Belgians are the most direct descendant of the now extinct Great Flemish Horse, also known as the “Great Horse” of medieval times, and are the heaviest of all the draft breeds. They were developed for industrial, farm work, and hauling, and were improved to create a fixed type that was regarded in Belgium as a “national treasure.” Stallions were exported throughout Europe.
Belgians were first brought to the US in 1866, and the American Association of Importers and Breeders of Belgian Draft Horses was established in 1887. (This name was changed to the Belgian Draft Horse Corporation of America in January 1937 when it was reorganized under new Indiana laws.)
In 1903, the Belgian government sent exhibition animals to the St. Louis World’s Fair and the International Livestock Exposition in Chicago which generated greater interest in the breed. As they became more popular, additional Belgian horses were imported, but World Wars I & II brought this to an end, and the American horses were cut off from their Belgian cousins.
European and American horses remained similar in type until after World War II when the American animals began to change; American breeders selected for taller horses with more sloping shoulders that were not as heavy as their European counterparts.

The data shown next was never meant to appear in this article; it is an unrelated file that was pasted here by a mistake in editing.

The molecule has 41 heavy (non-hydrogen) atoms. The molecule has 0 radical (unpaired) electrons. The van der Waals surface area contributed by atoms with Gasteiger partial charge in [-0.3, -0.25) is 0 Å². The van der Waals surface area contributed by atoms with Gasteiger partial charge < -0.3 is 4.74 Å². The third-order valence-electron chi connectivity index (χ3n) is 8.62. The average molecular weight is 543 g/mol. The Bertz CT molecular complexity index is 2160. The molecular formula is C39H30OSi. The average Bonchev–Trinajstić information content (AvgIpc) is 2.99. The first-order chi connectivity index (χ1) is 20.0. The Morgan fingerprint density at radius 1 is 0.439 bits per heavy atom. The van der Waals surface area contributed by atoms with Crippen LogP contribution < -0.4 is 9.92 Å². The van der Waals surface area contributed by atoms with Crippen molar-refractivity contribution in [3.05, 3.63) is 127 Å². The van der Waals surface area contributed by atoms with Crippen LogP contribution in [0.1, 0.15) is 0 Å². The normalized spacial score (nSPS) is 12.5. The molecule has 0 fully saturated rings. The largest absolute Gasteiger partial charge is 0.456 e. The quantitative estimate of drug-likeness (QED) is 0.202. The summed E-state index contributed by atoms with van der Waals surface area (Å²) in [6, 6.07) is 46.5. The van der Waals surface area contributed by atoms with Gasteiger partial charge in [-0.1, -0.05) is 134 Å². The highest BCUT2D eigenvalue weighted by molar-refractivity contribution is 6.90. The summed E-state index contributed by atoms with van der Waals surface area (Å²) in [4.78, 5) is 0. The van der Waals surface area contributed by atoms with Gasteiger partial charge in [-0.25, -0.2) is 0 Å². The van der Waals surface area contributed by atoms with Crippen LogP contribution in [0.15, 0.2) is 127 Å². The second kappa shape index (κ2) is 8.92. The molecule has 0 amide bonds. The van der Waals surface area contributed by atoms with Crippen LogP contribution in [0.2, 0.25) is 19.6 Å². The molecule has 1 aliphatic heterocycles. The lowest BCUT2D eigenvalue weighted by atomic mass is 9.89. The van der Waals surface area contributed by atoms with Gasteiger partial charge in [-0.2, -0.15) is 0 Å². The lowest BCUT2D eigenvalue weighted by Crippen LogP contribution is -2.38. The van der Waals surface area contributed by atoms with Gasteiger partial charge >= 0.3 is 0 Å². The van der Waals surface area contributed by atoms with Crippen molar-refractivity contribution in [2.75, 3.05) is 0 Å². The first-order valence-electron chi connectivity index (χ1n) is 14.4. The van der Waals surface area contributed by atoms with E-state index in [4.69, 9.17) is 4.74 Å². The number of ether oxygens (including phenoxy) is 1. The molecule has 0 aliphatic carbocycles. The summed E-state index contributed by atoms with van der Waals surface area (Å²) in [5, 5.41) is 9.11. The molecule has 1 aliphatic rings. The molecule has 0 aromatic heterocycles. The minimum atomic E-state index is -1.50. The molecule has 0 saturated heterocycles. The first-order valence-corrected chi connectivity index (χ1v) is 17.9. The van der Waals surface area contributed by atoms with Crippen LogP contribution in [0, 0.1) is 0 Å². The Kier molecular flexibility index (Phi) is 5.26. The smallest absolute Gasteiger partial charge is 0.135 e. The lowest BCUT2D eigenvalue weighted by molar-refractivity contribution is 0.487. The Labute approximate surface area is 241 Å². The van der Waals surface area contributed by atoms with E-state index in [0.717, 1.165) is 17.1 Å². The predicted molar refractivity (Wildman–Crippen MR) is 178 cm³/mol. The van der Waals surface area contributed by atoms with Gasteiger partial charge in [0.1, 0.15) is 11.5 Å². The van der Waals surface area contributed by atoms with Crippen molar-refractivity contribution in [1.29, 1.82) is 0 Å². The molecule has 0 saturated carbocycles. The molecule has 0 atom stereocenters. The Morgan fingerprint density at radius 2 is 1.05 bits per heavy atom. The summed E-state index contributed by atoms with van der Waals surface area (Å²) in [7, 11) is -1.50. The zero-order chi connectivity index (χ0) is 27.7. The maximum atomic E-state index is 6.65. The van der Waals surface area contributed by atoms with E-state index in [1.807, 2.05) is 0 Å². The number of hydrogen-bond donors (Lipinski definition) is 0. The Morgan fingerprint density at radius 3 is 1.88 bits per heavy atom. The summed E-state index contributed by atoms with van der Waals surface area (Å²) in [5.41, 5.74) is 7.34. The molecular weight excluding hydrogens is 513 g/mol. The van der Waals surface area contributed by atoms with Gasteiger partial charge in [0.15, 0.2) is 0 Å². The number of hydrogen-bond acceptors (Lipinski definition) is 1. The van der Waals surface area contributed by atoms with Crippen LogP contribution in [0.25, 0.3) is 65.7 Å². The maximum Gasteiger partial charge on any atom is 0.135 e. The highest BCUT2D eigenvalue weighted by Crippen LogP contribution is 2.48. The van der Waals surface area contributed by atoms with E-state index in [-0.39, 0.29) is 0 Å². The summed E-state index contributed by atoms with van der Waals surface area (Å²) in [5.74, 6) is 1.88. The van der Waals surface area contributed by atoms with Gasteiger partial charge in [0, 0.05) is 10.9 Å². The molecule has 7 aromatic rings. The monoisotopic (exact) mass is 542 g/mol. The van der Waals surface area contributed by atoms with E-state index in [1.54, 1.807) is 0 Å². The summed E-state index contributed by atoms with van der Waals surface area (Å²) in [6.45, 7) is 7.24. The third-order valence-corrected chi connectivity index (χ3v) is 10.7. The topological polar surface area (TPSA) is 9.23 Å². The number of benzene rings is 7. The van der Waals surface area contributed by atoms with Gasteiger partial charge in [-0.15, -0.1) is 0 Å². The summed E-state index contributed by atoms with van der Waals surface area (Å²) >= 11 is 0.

The heads of Belgian horses are small compared to their bodies. They have a straight profile and kind eyes. The neck is thick, especially on the stallions. They have broad chests and short, wide backs. Their legs are feathered around their large hooves. Males are usually taller than the females, with mature horses averaging 16-18 hands, and they weigh 1,800-2,200 lbs.; they are full grown by the time they are five years old. Although the originally imported horses were also found in black, roan, red, and gray, American breeders have a preference for sorrel, chestnut, and blond horses, with blond mane and tail, and white socks and blaze, so the other original colors are rarely seen today.
The breed is very gentle, co-operative, and willing to work; they rarely spook. The breed is often shown by children although for showing, the Belgian is exhibited under the general rules of the United States Equestrian Federation which does not allow children to exhibit stallions.
Belgians are known to have a sense of humor and a personality that is distinct among draft breeds. They can adjust well to most climates. Care should be taken to monitor their feed intake if they are not working hard to prevent them from becoming obese.
Did you know:
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